For information criteria (i.e., AIC and BIC), we have set up an absolute value to select a better fitting model over the competing model. Burnham and Anderson (2004) suggested using 4 for AIC to decide whether a model fit is significantly improved by adding additional parameter. Similary, Raftery (1995) suggested using 2 for BIC to compare the models. In other words, when the difference on the information criteria between the two competing models is minimal (i.e., ΔAIC < 4; ΔBIC < 2), we have selected the simpler model even when the more complex model showed smaller value of AIC and BIC. Similarly, we have adopted more stringent cutoff criteria for the GFIs proposed by Chen (2007). When the difference on CFI between the simpler and more complex model is < 0.01, the simpler model was selected over the more complex model. The cutoff for ΔRMSEA and ΔSRMR are 0.015 and 0.01, respectively.
Model Search Process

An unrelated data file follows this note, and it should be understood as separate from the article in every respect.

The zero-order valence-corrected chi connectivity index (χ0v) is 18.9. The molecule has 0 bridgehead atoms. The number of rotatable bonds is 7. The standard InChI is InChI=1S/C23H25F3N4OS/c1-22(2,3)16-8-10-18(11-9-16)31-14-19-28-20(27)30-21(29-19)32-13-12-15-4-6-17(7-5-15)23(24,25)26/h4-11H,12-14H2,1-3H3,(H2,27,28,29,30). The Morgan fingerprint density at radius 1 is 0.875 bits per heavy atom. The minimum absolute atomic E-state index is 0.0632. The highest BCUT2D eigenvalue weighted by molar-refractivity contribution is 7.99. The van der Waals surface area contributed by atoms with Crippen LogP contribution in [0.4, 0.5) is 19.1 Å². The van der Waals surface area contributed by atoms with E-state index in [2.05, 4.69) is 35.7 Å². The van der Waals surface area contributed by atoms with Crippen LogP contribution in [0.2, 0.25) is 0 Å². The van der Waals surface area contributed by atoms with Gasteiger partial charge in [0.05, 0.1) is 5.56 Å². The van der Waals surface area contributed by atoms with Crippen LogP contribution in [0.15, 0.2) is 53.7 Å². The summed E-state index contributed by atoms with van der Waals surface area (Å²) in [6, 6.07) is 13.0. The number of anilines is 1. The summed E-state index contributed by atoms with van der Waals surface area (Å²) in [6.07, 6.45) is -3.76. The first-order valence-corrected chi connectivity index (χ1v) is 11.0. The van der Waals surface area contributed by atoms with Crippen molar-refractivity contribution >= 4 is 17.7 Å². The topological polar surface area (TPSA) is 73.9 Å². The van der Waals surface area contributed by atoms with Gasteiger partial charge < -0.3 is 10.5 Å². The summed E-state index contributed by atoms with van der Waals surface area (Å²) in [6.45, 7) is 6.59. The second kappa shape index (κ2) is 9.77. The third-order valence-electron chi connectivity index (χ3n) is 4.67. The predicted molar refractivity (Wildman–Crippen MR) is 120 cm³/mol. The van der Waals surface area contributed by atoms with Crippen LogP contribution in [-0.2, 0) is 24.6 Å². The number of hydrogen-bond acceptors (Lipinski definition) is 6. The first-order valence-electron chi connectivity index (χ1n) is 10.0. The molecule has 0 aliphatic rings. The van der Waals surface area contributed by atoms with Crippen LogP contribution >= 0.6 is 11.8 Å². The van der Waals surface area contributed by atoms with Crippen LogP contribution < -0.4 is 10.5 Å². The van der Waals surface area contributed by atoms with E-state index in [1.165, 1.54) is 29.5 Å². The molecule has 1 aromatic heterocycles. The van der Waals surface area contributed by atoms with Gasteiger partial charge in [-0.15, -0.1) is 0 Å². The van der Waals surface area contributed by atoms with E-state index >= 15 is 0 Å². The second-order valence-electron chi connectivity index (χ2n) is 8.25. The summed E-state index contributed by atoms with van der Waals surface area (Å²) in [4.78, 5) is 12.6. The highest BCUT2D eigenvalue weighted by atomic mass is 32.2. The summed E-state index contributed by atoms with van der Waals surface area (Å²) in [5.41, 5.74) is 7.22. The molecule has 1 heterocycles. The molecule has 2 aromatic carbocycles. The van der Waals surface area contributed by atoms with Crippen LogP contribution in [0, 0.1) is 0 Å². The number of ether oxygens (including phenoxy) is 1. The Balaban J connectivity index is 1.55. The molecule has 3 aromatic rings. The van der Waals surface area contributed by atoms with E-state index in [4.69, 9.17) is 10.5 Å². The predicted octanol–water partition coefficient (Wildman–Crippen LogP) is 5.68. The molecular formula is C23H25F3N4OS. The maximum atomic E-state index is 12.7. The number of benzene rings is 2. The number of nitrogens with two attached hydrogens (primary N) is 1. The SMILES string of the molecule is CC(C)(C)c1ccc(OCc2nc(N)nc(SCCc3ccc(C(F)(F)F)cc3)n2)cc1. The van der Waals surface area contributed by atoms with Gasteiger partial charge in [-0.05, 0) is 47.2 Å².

For each dataset, four sets of model search procedure have been conducted using the four different starting models. Step-up refers to starting from the simplest mean structure (i.e., intercept-only model) by adding one more growth related factors at a time. For example, the intercept-only model with ID structure is compared to the linear growth model with the same residual variance structure using each of six different model evaluation criteria. If the model is significantly improved by adding a linear growth term, then the linear growth model is compared to the quadratic growth model in the next step, and so on. When the model is not improved any more, model search process is stopped and the simpler model between the two competing models is selected to be the optimal growth trajectory. If the selected growth trajectory is matched with the true (generated) growth structure, “hit” is coded as 1, while the incorrect growth trajectory is coded as 0. Since this process is independently conducted by six model evaluation criteria, the hit rates are varied across the model evaluation criteria. In a similar manner, top-down refers to starting from the most complex mean structure (i.e., cubic growth model for 4 wave; sextic (6th-order polynomial) growth model for 8 wave) by removing the highest growth related factor at a time. If the more complex model significantly fits better to the data, search has been stopped and the more complex model has been selected as the best fitting model.